After months of ambiguity, Israeli security officials have finally admitted that last September's test of Israel's Arrow 2 missile defense system failed, according to Channel 10.
The Defense Ministry further stated today (Tuesday) that the Arrow 3 test conducted in December also failed – although in that case the cause was not a problem with the system itself but a faulty missile.
Back in September 2014, the Israeli Defense Ministry, together with the American Missile Defense Agency (MDA), announced that they had conducted a drill simulating a ballistic missile attack by Iran on Israel, firing a single Arrow (Hetz) 2 missile, in what was described as a successful operation.
But the Russian military, whose navy has several vessels stationed in the Mediterranean, claimed its personnel had witnessed the test fail.
Russian Defense Ministry spokesperson Maj. Gen. Igor Konashenkov said that the target missile, which was supposed to be shot down in the test, was found by Russia in the Mediterranean Sea 300 kilometers (over 180 miles) away from Tel Aviv.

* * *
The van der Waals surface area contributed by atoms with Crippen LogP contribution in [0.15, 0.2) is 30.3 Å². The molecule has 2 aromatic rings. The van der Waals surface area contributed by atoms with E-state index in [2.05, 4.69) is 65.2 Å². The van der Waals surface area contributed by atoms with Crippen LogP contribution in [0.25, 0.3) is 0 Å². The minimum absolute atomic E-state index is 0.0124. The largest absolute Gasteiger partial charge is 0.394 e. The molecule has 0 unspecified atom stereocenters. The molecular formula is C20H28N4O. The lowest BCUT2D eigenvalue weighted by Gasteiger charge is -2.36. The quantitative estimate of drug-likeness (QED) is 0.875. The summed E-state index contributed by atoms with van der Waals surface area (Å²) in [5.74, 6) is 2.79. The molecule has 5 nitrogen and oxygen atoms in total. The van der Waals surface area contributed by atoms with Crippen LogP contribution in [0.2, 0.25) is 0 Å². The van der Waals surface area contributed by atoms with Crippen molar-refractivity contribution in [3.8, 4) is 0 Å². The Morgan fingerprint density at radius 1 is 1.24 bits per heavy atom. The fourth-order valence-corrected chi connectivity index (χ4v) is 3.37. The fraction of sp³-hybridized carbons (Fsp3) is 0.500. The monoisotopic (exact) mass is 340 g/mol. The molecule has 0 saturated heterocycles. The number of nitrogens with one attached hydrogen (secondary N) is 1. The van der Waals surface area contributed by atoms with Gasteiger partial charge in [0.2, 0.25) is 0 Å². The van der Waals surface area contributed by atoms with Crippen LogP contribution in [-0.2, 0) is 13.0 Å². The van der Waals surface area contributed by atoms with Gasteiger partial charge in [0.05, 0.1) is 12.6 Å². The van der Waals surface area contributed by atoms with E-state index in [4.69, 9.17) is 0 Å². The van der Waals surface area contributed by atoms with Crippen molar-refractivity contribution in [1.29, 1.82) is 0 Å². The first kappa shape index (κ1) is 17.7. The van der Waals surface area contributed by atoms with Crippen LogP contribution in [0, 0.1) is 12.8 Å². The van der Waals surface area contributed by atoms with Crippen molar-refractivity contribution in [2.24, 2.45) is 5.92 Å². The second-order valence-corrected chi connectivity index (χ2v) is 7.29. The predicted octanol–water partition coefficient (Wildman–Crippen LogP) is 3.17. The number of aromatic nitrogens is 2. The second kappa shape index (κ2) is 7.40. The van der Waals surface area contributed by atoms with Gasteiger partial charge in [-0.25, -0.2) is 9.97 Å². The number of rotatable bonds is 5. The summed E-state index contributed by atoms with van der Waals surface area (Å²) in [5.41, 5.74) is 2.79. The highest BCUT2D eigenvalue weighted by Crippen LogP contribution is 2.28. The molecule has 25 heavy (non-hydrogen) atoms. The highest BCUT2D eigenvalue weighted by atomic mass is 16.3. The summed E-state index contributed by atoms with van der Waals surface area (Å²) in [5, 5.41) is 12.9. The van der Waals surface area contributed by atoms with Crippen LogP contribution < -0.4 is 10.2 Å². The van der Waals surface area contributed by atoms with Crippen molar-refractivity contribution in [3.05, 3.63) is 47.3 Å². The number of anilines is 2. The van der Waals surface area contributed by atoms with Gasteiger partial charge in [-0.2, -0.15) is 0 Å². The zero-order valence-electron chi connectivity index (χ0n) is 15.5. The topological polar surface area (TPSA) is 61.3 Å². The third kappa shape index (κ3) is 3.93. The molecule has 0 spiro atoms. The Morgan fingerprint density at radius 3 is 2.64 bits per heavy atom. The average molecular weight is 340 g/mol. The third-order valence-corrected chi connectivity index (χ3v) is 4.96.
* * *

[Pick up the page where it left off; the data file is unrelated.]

In the September test, a target Sparrow (Ankor) missile was fired over the Mediterranean, with an Arrow 2 fired to intercept it. According to the Russian claims the Sparrow missile escaped the test unharmed, landing in the sea.
A senior Israeli security source at the time was cagey about the results of the simulation, saying that "the final results (of the test) still can't be determined. Several days will be required to process the figures."
The Arrow missile defense system is designed to intercept long-range ICBM (Inter-Continental Ballistic Missiles) of the type held by Iran. The Islamic regime has been continuing its nuclear program despite ongoing talks with world powers, and Israeli Prime Minister Binyamin Netanyahu on Tuesday warned a looming deal with world powers could allow Tehran to reach the nuclear threshold.
The Arrow 2, tested in the September simulation, is built for interception within the atmosphere, whereas the new Arrow 3, which is still being developed, operates at even higher altitudes by taking out missiles before they even reenter the earth's atmosphere.